Parent to Parent: 3 Keys to Stay Sane and Healthy During COVID-19
If you haven’t been living under a rock, you know Governor Wolf has issued the order to close all Pennsylvania public schools for at least two weeks due to the outbreak of COVID-19:
Schools to be closed include public K-12 schools, including brick and mortar and cyber charter schools, career and technical centers (CTCs), and intermediate units (IUs). All other schools – including private, parochial, and institutions of higher education – should be consulted directly for the most current closure information.
What do parents and educators need to know?
1. Websites to track
- Check the Department of Health website for the latest COVID-19 updates.
- Here’s Department of Education’s COVID-19 resource page and FAQ.
- CDC Interim Guidance for Administrators of US K-12 Schools and Childcare Programs.
2. Food options for your kids
Using the tax funding already allocated for school lunch programs, drive-thru pickups, or grab-and-go meal sites will be available in areas where 50% of students quality for free or reduced lunch. Contact your local school district to see what food options are currently available for kids.
WHYY-FM is tracking a list of community organizations offering free meals in Southeastern Pennsylvania.
Numerous private businesses and restaurants, like Leo’s Pizzeria in Williamsport, have stepped up to offer food options for kids.
This is particularly impressive given the impact virus-related restrictions are having on restaurants. Anyone interested in receiving—or contributing toward—free lunches should contact local establishments via social media pages or telephone.
Local media organizations are tracking offerings throughout the state:
If you know of other listings, please let us know and we’ll add them here.
3. Resources for learning from home during COVID-19 school closures
Try to enjoy the unexpected time with your kids—and don’t stress out about keeping a typical school schedule unless you have to. Learning can occur in all sorts of ways. This is a great chance to teach them things they aren’t learning in school, like cooking, doing laundry, and balancing a checkbook.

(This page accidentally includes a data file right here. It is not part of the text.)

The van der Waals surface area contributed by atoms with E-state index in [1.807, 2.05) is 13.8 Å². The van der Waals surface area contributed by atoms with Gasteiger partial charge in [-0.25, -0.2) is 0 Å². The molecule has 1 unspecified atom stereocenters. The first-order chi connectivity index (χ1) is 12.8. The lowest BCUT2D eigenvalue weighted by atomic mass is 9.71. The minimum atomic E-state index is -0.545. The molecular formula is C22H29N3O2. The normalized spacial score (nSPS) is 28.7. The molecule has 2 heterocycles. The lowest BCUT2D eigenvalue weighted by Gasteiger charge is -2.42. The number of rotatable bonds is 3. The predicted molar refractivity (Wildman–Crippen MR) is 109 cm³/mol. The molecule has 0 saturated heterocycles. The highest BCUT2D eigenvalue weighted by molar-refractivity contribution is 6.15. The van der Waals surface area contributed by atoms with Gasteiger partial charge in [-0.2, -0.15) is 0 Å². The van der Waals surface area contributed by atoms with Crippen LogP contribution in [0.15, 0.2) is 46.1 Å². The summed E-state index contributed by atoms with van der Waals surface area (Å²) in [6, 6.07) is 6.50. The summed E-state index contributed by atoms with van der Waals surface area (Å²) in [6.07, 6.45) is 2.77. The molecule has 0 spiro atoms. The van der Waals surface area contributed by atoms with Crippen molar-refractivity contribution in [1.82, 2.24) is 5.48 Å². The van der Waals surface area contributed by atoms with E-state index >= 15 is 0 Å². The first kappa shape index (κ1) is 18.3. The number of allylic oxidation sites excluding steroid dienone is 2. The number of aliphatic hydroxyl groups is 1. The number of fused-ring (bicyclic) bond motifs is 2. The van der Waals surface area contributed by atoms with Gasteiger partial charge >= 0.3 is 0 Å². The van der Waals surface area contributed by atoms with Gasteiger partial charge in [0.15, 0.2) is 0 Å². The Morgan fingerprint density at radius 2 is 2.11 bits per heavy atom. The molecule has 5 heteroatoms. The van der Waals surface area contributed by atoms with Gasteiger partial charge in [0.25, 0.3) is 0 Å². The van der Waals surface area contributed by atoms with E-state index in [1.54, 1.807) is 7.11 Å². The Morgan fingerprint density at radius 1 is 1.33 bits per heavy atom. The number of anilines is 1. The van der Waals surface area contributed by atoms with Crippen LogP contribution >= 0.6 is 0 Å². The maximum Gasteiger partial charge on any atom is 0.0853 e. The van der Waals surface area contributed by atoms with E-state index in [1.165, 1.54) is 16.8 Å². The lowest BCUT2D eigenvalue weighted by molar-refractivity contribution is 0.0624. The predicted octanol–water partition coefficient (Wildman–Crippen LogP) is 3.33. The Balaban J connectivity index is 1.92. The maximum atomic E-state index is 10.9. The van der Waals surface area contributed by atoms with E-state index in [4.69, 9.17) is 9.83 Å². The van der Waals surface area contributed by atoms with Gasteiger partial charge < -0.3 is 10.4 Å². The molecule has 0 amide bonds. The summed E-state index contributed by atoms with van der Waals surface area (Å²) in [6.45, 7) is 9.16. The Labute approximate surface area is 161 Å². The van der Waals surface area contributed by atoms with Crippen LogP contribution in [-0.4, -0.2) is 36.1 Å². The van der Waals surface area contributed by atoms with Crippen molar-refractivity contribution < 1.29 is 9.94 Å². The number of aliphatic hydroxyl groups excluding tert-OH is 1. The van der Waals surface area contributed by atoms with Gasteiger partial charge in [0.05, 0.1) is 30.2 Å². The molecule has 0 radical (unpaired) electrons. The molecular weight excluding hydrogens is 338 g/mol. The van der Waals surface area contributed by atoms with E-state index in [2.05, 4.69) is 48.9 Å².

- Read, read, read! Encourage your kids to take advantage of this time to read great books. You can start a family book club or they could have one with their friends over Google hangouts.
- 37 Free Online Resources for Schools Shifting Online During Coronavirus.
- Resources for learning from home during COVID-19 school closures.
- Khan Academy Pre-K – 12 daily schedules.
- Older kids might consider journaling—on paper or using video—their experiences in this historic time. It will give them a reference to look back on when things eventually settle down.
Extra Credit: Options for educators to remain engaged with their students
Success Academy CEO, Eva Moskowitz, recently posted this Remote Learning Framework as a webinar. It’s an amazing resource to help other brick and mortar schools get their remote learning up and running.
Stephanie Mangan, a teacher at PA Cyber, also offers some best practices for brick and mortar teachers while schools are closed.
Survivors Guide to Teaching Online from Stephanie Mangan on Vimeo.
Stephanie also recommends padlets for interactive activities, questions, and assignments.
The challenges we’re facing now are real—especially for those whose livelihoods have been disrupted by the “social distancing” rules. But we’re already seeing communities pull together to help those who need help the most. If we all do our part to limit the spread and help each other, we’ll get through this and teach our kids the power of caring communities.